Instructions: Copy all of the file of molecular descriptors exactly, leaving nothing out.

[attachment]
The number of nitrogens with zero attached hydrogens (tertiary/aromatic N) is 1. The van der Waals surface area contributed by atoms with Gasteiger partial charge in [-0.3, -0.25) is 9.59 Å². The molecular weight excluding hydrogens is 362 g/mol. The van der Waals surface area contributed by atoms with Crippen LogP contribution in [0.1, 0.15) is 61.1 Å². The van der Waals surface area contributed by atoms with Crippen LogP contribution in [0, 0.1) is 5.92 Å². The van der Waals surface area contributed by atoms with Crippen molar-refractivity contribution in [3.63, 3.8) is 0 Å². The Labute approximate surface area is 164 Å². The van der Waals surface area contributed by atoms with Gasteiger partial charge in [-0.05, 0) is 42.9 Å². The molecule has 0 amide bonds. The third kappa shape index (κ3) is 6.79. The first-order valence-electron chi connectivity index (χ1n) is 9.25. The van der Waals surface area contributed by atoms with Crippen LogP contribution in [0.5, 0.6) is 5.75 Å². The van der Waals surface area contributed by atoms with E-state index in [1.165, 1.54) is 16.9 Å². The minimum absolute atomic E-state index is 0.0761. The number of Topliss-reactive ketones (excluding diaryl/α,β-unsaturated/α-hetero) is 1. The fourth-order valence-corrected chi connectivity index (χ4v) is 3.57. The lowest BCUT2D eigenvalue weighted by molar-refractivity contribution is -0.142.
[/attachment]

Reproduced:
The number of nitrogens with zero attached hydrogens (tertiary/aromatic N) is 1. The van der Waals surface area contributed by atoms with Gasteiger partial charge in [-0.3, -0.25) is 9.59 Å². The molecular weight excluding hydrogens is 362 g/mol. The van der Waals surface area contributed by atoms with Crippen LogP contribution in [0.1, 0.15) is 61.1 Å². The van der Waals surface area contributed by atoms with Crippen LogP contribution in [0, 0.1) is 5.92 Å². The van der Waals surface area contributed by atoms with Crippen molar-refractivity contribution in [3.63, 3.8) is 0 Å². The Labute approximate surface area is 164 Å². The van der Waals surface area contributed by atoms with Gasteiger partial charge in [-0.05, 0) is 42.9 Å². The molecule has 0 amide bonds. The third kappa shape index (κ3) is 6.79. The first-order valence-electron chi connectivity index (χ1n) is 9.25. The van der Waals surface area contributed by atoms with Crippen LogP contribution in [0.5, 0.6) is 5.75 Å². The van der Waals surface area contributed by atoms with E-state index in [1.165, 1.54) is 16.9 Å². The minimum absolute atomic E-state index is 0.0761. The number of Topliss-reactive ketones (excluding diaryl/α,β-unsaturated/α-hetero) is 1. The fourth-order valence-corrected chi connectivity index (χ4v) is 3.57. The lowest BCUT2D eigenvalue weighted by molar-refractivity contribution is -0.142.